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By SYDNEY P. FREEDBERG and CONNIE HUMBURG, Times Staff Writers
Published November 25, 2007
[Willie J. Allen Jr. | Times]
Michael Hagen won at least $36.7-million in reduced property assessments in Lee County last year, trimming 16 tax bills by $588,000. Gary Appel haggled $35.8-million off the value of the upscale Loews Hotel on Miami Beach, saving $715,000 in taxes. Gregory Orcutt got $38.4-million lopped off the property assessment of GL Homes in Tampa. Savings for the big developer: $844,000.
Call them tax consultants, agents, brokers or representatives (tax reps for short). By whatever name, they share a goal: shave their clients' property assessments - and city and county property taxes - as much as possible.
Tax reps can be mom-and-pop accounting firms with a post office box. They can be blue-chip lawyers with political clout. Or they can be promoters who hawk their tax-reduction services on the Internet.
At public hearings and - more often - behind the scenes, these hired guns dicker with county property appraisers in an appeals process marked by back scratching and slack oversight.
Florida relies heavily on property taxes for schools, police and fire protection, roads and other vital services.
Yet no state agency oversees tax reps, who number in the hundreds, or tracks how much they manage to cut each year from property tax rolls.
"It's a game and it can be extremely lucrative," said Tim Wilmath, director of valuation in the Hillsborough County Property Appraiser's Office. He was once a tax rep himself.
Some reps make up to 50 percent of any tax savings they achieve. Others charge up to $450 an hour. Some make a lot of money. Others don't.
Because the big money is in high-end commercial property, many tax reps are reluctant to take on single-family homes unless they're worth at least $1-million. Many less affluent homeowners don't need a tax rep anyway; they have "Save Our Homes," which caps the amount their assessment can rise from year to year.
To help gauge the size and influence of the tax rep industry, the Times reviewed records of some property assessments that were lowered on both real estate and business equipment in 19 of Florida's 67 counties last year. Comprehensive data was available for only six of those counties. Many others don't track tax reps or provided information in outdated forms that made it hard to analyze. The Times also found glitches in the computer data provided by some counties.
While limited, the Times review found:
-Many of Florida's largest companies used tax reps. In just two counties, Home Depot lowered its bills last year by $134,000, real estate conglomerate CNL by $303,000 and Walgreens, by $398,000. Sprint Nextel got $183,000 in reductions in three counties and Publix, $414,000 in four.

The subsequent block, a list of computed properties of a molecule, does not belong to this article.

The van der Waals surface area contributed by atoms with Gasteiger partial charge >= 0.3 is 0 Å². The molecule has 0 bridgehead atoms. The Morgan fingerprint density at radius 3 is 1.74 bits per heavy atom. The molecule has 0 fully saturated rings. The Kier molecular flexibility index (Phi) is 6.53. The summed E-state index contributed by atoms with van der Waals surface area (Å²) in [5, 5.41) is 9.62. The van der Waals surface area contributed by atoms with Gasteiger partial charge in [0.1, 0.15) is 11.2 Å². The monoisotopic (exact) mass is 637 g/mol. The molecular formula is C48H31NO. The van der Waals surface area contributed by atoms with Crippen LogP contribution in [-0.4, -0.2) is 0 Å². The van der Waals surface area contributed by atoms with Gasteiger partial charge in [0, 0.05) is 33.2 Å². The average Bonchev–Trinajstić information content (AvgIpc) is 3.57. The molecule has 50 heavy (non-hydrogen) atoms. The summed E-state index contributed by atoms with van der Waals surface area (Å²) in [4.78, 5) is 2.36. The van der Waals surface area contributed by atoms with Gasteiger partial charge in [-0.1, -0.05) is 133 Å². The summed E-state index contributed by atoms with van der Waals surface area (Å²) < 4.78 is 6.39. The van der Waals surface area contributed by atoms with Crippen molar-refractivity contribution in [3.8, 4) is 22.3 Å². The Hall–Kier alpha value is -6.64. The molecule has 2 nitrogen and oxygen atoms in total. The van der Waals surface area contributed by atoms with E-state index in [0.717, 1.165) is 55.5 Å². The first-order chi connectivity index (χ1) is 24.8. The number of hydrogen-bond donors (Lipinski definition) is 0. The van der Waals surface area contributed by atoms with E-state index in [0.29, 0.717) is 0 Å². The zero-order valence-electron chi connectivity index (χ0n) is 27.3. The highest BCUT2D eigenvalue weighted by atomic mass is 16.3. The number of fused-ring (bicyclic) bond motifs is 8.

-The top five tax rep firms in the Times review got at least $1.8-billion in value chopped off property rolls in seven counties last year. That translated to about $36.1-million in tax cuts. The top five are Property Tax Consultants Ltd., a partnership based in Hallandale; Berman Rennert Vogel & Mandler, a Miami firm specializing in real estate law; the firm run by Gary Appel, a lawyer and real estate broker in Miami; Marvin F. Poer & Co., a national property tax specialist based in Dallas; and the property tax division of Deloitte & Touche, the giant accounting firm.
-If reps were baseball players, their batting averages would get many of them sent down to the minors. Some larger tax rep firms obtained tax breaks in fewer than one in five formal assessment appeals.
-Miami-Dade, Florida's most populous county, had the most assessment reductions, by far. That's where Macy's, McDonald's and building products titan Rinker Materials each reduced their tax bills by more than $600,000. That's also where the family business of former Sen. Bob Graham used five reps to save $294,000 and the enterprises of singer Gloria Estefan and her music producer husband, Emilio, used one to save $8,000.
-Among celebrities who pared their taxes with the help of reps: former Miami Heat center Rony Seikaly ($22,000 on a $7.7-million house in Miami Beach); talk show host Jerry Springer ($37,000 savings on his $3.6-million home in Sarasota); billionaire businessman H. Wayne Huizenga ($59,000 on his $12.5-million home in Fort Lauderdale); and Kay O'Rourke, daughter of a founder of Winn-Dixie Stores ($174,000 on a ranch in northwest Hillsborough County).
For the little guy
In interviews, tax reps play down their big business ties, saying their goal is to keep all taxpayers from overpaying. Some say the appeals process is tilted against them. Others portray themselves as tax rebels fighting for the little guy against an oppressive government.